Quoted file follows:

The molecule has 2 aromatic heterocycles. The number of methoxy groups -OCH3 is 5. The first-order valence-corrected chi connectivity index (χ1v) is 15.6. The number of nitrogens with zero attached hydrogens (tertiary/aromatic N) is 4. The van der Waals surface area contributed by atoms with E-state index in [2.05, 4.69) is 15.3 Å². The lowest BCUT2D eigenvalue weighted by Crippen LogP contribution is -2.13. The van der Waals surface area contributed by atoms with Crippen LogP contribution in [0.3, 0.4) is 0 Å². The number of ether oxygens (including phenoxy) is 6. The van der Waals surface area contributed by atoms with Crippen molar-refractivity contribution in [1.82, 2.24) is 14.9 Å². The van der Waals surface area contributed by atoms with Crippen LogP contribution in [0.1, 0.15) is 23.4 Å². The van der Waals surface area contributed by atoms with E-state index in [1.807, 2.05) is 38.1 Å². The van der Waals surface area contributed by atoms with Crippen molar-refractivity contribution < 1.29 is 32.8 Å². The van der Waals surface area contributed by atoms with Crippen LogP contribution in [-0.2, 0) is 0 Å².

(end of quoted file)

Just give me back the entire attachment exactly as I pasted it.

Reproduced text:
The molecule has 2 aromatic heterocycles. The number of methoxy groups -OCH3 is 5. The first-order valence-corrected chi connectivity index (χ1v) is 15.6. The number of nitrogens with zero attached hydrogens (tertiary/aromatic N) is 4. The van der Waals surface area contributed by atoms with E-state index in [2.05, 4.69) is 15.3 Å². The lowest BCUT2D eigenvalue weighted by Crippen LogP contribution is -2.13. The van der Waals surface area contributed by atoms with Crippen LogP contribution in [0.3, 0.4) is 0 Å². The number of ether oxygens (including phenoxy) is 6. The van der Waals surface area contributed by atoms with Crippen molar-refractivity contribution in [1.82, 2.24) is 14.9 Å². The van der Waals surface area contributed by atoms with Crippen LogP contribution in [0.1, 0.15) is 23.4 Å². The van der Waals surface area contributed by atoms with E-state index in [1.807, 2.05) is 38.1 Å². The van der Waals surface area contributed by atoms with Crippen molar-refractivity contribution < 1.29 is 32.8 Å². The van der Waals surface area contributed by atoms with Crippen LogP contribution in [-0.2, 0) is 0 Å².